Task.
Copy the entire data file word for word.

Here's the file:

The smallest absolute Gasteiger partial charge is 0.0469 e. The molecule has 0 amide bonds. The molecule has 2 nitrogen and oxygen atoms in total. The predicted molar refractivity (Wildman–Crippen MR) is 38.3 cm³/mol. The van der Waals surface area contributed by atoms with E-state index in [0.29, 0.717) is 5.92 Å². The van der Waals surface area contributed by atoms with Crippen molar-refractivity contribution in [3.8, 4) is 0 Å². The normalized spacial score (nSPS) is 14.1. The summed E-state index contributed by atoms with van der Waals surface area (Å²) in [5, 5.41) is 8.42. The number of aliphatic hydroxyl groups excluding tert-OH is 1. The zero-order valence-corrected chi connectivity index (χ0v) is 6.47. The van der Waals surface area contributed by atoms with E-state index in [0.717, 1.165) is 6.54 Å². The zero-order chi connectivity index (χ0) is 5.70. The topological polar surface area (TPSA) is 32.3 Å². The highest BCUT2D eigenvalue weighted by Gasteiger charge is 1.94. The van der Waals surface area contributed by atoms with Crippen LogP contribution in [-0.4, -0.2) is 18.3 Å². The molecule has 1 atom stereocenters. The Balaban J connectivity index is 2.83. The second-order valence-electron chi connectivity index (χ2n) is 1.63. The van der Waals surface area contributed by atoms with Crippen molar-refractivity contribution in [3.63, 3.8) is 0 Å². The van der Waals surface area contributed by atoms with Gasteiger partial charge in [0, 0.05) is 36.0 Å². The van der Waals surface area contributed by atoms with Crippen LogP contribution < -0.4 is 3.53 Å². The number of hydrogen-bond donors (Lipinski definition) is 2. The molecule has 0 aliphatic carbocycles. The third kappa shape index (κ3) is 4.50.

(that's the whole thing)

The smallest absolute Gasteiger partial charge is 0.0469 e. The molecule has 0 amide bonds. The molecule has 2 nitrogen and oxygen atoms in total. The predicted molar refractivity (Wildman–Crippen MR) is 38.3 cm³/mol. The van der Waals surface area contributed by atoms with E-state index in [0.29, 0.717) is 5.92 Å². The van der Waals surface area contributed by atoms with Crippen molar-refractivity contribution in [3.8, 4) is 0 Å². The normalized spacial score (nSPS) is 14.1. The summed E-state index contributed by atoms with van der Waals surface area (Å²) in [5, 5.41) is 8.42. The number of aliphatic hydroxyl groups excluding tert-OH is 1. The zero-order valence-corrected chi connectivity index (χ0v) is 6.47. The van der Waals surface area contributed by atoms with E-state index in [0.717, 1.165) is 6.54 Å². The zero-order chi connectivity index (χ0) is 5.70. The topological polar surface area (TPSA) is 32.3 Å². The highest BCUT2D eigenvalue weighted by Gasteiger charge is 1.94. The van der Waals surface area contributed by atoms with Crippen LogP contribution in [-0.4, -0.2) is 18.3 Å². The molecule has 1 atom stereocenters. The Balaban J connectivity index is 2.83. The second-order valence-electron chi connectivity index (χ2n) is 1.63. The van der Waals surface area contributed by atoms with Crippen molar-refractivity contribution in [3.63, 3.8) is 0 Å². The van der Waals surface area contributed by atoms with Gasteiger partial charge in [0, 0.05) is 36.0 Å². The van der Waals surface area contributed by atoms with Crippen LogP contribution < -0.4 is 3.53 Å². The number of hydrogen-bond donors (Lipinski definition) is 2. The molecule has 0 aliphatic carbocycles. The third kappa shape index (κ3) is 4.50.